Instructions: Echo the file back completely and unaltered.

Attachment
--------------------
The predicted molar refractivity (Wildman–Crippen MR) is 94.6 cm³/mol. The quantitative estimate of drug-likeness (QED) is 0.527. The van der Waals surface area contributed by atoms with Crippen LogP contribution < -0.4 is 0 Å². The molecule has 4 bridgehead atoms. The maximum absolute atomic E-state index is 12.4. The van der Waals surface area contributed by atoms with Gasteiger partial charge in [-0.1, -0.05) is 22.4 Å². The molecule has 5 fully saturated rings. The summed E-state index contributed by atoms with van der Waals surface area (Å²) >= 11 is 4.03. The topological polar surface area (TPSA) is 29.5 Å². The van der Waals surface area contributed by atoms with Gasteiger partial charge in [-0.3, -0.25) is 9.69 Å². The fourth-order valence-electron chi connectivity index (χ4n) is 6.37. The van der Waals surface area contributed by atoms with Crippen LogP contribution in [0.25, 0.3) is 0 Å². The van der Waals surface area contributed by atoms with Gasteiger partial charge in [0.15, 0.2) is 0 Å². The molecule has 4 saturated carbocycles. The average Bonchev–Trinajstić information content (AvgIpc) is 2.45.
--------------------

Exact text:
The predicted molar refractivity (Wildman–Crippen MR) is 94.6 cm³/mol. The quantitative estimate of drug-likeness (QED) is 0.527. The van der Waals surface area contributed by atoms with Crippen LogP contribution < -0.4 is 0 Å². The molecule has 4 bridgehead atoms. The maximum absolute atomic E-state index is 12.4. The van der Waals surface area contributed by atoms with Gasteiger partial charge in [-0.1, -0.05) is 22.4 Å². The molecule has 5 fully saturated rings. The summed E-state index contributed by atoms with van der Waals surface area (Å²) >= 11 is 4.03. The topological polar surface area (TPSA) is 29.5 Å². The van der Waals surface area contributed by atoms with Gasteiger partial charge in [-0.3, -0.25) is 9.69 Å². The fourth-order valence-electron chi connectivity index (χ4n) is 6.37. The van der Waals surface area contributed by atoms with Crippen LogP contribution in [0.25, 0.3) is 0 Å². The van der Waals surface area contributed by atoms with Gasteiger partial charge in [0.15, 0.2) is 0 Å². The molecule has 4 saturated carbocycles. The average Bonchev–Trinajstić information content (AvgIpc) is 2.45.